“Genocide is one of the most heinous acts any entity or individual can commit, and such allegations should only be made with the greatest of care,” he added.

“Israel has the right to defend itself against Hamas’s terrorist acts — acts that Hamas has vowed to repeat again and again until Israel is completely destroyed. Israel is operating in an exceptionally challenging environment in Gaza, an urban battlespace where Hamas intentionally embeds itself with and hides behind civilians,” he continued.

Soldiers operating in the Gaza Strip in an undated photo released January 11, 2024 (Israel Defense Forces)

While reiterating his condemnation of Hamas’s October 7 terror onslaught, Miller said the US still expects that Israel “comply with international humanitarian law in its operations against Hamas.”

He also highlighted the feeling in Washington that the IDF has not done enough thus far to protect civilians, calling on Israel to “look for more ways to prevent civilian harm and to investigate credible allegations of violations of international humanitarian law when they arise.”

Miller also appeared to reference US displeasure with calls from Israeli lawmakers for collective punishment and for mass displacement of Palestinians, which helped build South Africa’s case against Israel. “We continue to condemn dehumanizing rhetoric on all sides,” the State Department spokesman said.

Speaking in Beirut on Wednesday, German Foreign Minister Annalena Baerbock also rejected assertations Israel was committing genocide.

“It is very important to me to emphasize that you always have to keep in mind what this is specifically about. Firstly: The fact is that on October 7, the terrorist organization Hamas attacked Israel in the most brutal way, murdered people, raped women and took them hostage in a barbaric way,” she said.

“Israel is acting on its right to self-defense against the terrorist organization Hamas, but not against the civilian population as a target of their self-defense, which they have made clear,” she said, adding that Germany would submit its position to the court.

Although Israel normally dismisses UN and international tribunals as unfair and biased, it has sent a strong legal team to defend its military operation.

British jurist Malcolm Shaw, right, legal adviser to Israel’s Foreign Ministry Tal Becker, left, look on during the opening of the hearings at the International Court of Justice in The Hague, Netherlands, Thursday, Jan. 11, 2024. (AP Photo/Patrick Post)

“I think they have come because they want to be exonerated and think they can successfully resist the accusation of genocide,” said Juliette McIntyre, an expert on international law at the University of South Australia.

Prime Minister Benjamin Netanyahu issued a video statement Wednesday night defending his country’s actions.

“Israel has no intention of permanently occupying Gaza or displacing its civilian population,” he said. “Israel is fighting Hamas terrorists, not the Palestinian population, and we are doing so in full compliance with international law.”

He said the Israeli military is “doing its utmost to minimize civilian casualties, while Hamas is doing its utmost to maximize them by using Palestinian civilians as human shields.”

In a statement after the case was filed late last year, the Palestinian Authority’s foreign ministry urged the court to “immediately take action to protect the Palestinian people and call on Israel, the occupying power, to halt its onslaught against the Palestinian people, in order to ensure an objective legal resolution.”

Two days of preliminary hearings began with lawyers for South Africa explaining why the country has accused Israel of “acts and omissions” that are “genocidal in character” in the Gaza war and why it is calling for the court to issue an interim order for an immediate halt to Israel’s military actions.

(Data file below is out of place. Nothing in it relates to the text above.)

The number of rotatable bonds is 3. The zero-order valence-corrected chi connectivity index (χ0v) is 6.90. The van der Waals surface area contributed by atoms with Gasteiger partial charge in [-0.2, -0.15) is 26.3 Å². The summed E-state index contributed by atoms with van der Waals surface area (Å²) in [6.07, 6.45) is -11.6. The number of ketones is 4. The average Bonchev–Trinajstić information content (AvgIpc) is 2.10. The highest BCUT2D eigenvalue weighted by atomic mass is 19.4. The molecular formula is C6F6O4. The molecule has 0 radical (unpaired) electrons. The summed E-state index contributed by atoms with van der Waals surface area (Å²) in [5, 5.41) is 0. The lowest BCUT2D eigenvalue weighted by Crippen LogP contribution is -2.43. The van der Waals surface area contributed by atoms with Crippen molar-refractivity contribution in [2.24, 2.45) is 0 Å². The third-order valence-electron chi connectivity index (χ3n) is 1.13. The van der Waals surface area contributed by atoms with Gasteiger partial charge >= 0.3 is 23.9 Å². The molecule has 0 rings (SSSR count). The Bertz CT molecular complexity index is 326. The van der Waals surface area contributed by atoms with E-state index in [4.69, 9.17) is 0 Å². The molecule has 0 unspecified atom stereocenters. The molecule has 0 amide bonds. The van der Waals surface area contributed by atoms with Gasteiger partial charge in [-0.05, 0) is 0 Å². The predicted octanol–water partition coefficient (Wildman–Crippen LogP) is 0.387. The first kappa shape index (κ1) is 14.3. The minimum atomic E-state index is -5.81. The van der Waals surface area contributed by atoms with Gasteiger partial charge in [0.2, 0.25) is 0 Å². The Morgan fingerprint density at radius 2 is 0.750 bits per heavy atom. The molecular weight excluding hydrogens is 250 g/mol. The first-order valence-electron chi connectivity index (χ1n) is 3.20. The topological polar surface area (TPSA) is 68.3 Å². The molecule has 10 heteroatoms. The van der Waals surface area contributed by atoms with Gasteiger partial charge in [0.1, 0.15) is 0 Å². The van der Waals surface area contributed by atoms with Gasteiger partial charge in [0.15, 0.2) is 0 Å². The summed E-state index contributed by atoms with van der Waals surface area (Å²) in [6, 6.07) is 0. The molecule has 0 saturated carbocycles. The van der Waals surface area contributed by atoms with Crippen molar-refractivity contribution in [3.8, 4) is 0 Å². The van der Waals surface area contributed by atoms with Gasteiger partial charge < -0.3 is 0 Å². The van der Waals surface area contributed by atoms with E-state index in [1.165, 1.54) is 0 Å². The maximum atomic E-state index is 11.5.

A decision on whether to issue such an interim order will likely take weeks.

Ambassador of the Republic of South Africa to the Netherlands Vusimuzi Madonsela, right, and Minister of Justice and Correctional Services of South Africa Ronald Lamola, center, during the opening of the hearings at the International Court of Justice in The Hague, Netherlands, Thursday, Jan. 11, 2024. (AP Photo/Patrick Post)

The world court, which rules on disputes between nations, has never judged a country to be responsible for genocide. The closest it came was in 2007 when it ruled that Serbia “violated the obligation to prevent genocide” in the July 1995 massacre by Bosnian Serb forces of more than 8,000 Muslim men and boys in the Bosnian enclave of Srebrenica.

The International Criminal Court, based a few miles (kilometers) away in the same Dutch city, is a different court that prosecutes individuals for war crimes, crimes against humanity and genocide.

South Africa “will have a hard time getting over the threshold” of proving genocide, McIntyre said.

“It’s not simply a matter of killing enormous numbers of people,” she said in an email to The Associated Press. “There must be an intent to destroy a group of people (classified by race or religion for example) in whole or in part, in a particular place.”

In a detailed, 84-page document launching the case, South Africa argued Israel has demonstrated that intent.

The case revolves around the genocide convention that was drawn up in 1948 in the aftermath of World War II and the murder of 6 million Jews in the Holocaust. Both Israel and South Africa are signatories.

In its written filing, South Africa said it wants the court “to establish Israel’s responsibility for violations of the Genocide Convention; to hold it fully accountable under international law for those violations” and to “ensure the urgent and fullest possible protection for Palestinians in Gaza who remain at grave and immediate risk of continuing and further acts of genocide.”

A team of lawyers representing South Africa was presenting three hours of arguments in the court’s wood-paneled Great Hall of Justice. Israel’s legal team was set to have three hours Friday morning to respond.

Times of Israel staff contributed to this report.